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Cardioprotection via modulation of calcium homeostasis by thiopental in hypoxia-reoxygenated neonatal rat cardiomyocytes

Cardioprotection via modulation of calcium homeostasis by thiopental in hypoxia-reoxygenated neonatal rat cardiomyocytes
Kim H.-S.Hwang K.-C.Park W.-K.
Ewha Authors
Issue Date
Journal Title
Yonsei Medical Journal
0513-5796JCR Link
Yonsei Medical Journal vol. 51, no. 2, pp. 187 - 196
Document Type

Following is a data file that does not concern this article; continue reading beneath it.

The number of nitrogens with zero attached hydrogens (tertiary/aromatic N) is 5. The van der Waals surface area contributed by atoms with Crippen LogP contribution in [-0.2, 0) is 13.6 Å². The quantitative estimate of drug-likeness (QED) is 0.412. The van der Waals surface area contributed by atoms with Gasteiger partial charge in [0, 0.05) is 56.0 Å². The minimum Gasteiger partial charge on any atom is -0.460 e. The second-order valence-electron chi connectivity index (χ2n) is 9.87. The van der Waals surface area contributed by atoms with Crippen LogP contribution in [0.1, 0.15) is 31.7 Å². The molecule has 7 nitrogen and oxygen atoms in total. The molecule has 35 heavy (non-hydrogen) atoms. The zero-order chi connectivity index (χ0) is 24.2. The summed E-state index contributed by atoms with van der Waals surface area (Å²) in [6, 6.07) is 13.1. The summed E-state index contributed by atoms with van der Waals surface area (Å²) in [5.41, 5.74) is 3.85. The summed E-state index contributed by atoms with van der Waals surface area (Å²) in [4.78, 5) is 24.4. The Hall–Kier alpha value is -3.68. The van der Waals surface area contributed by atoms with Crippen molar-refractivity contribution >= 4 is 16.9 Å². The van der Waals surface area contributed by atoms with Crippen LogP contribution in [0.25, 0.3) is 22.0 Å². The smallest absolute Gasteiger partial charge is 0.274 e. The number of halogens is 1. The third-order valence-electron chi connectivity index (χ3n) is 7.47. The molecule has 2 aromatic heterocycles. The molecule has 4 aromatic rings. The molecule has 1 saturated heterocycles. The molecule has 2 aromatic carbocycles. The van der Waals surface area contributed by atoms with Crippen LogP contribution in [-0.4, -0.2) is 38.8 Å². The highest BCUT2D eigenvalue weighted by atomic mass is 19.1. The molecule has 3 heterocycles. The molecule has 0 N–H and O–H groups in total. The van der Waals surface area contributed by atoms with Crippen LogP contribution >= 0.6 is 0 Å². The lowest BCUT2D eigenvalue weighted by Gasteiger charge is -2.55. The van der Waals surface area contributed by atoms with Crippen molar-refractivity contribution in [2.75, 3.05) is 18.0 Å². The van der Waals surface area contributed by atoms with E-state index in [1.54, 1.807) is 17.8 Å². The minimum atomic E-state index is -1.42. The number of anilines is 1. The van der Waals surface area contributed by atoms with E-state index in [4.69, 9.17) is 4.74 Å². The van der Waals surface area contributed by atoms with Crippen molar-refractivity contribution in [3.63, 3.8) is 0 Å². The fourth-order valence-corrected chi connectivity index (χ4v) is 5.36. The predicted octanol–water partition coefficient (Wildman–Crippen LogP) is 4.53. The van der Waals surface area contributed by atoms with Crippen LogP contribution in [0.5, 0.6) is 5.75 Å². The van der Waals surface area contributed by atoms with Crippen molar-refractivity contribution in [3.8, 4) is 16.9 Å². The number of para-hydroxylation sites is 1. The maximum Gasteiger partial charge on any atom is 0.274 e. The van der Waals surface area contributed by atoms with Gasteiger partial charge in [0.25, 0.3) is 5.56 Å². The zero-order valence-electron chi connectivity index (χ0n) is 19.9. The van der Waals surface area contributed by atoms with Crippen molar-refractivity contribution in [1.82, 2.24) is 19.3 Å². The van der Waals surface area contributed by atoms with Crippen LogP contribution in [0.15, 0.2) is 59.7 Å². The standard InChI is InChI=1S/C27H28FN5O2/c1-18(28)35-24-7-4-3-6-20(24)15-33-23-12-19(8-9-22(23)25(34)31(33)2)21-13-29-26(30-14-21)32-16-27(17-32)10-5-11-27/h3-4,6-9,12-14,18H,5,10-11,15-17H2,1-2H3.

Purpose: Ca2+ homeostasis plays an important role in myocardial cell injury induced by hypoxia-reoxygenation, and prevention of intracellular Ca2+ overload is key to cardioprotection. Even though thiopental is a frequently used anesthetic agent, little is known about its cardioprotective effects, particulary in association with Ca2+ homeostasis. We investigated whether thiopental protects cardiomyocytes against hypoxia-reoxygenation injury by regulating Ca2+ homeostasis. Materials and Methods: Neonatal rat cardiomyocytes were isolated. Cardiomyocytes were exposed to different concentrations of thiopental and immediately replaced in the hypoxic chamber to maintain hypoxia. After 1 hour of exposure, a culture dish was transferred to the CO2 incubator and cells were incubated at 37°C for 5 hours. At the end of the experiments, the authors assessed cell protection using immunoblot analysis and caspase activity. The mRNA of genes involved in Ca2+ homeostasis, mitochondrial membrane potential, and cellular Ca2+ levels were examined. Results: In thiopental-treated cardiomyocytes, there was a decrease in expression of the proapoptotic protein Bax, caspase-3 activation, and intracellular Ca 2+ content. In addition, both enhancement of anti-apoptotic protein Bcl-2 and activation of Erk concerned with survival were shown. Furthermore, thiopental attenuated alterations of genes involving Ca2+ regulation and significantly modulated abnormal changes of NCX and SERCA2a genes in hypoxia-reoxygenated neonatal cardiomyocytes. Thiopental suppressed disruption of mitochondrial membrane potential (Δψm) induced by hypoxia-reoxygenation. Conclusion: Thiopental is likely to modulate expression of genes that regulate Ca2+ homeostasis, which reduces apoptotic cell death and results in cardioprotection. © Copyright: Yonsei University College of Medicine 2010.
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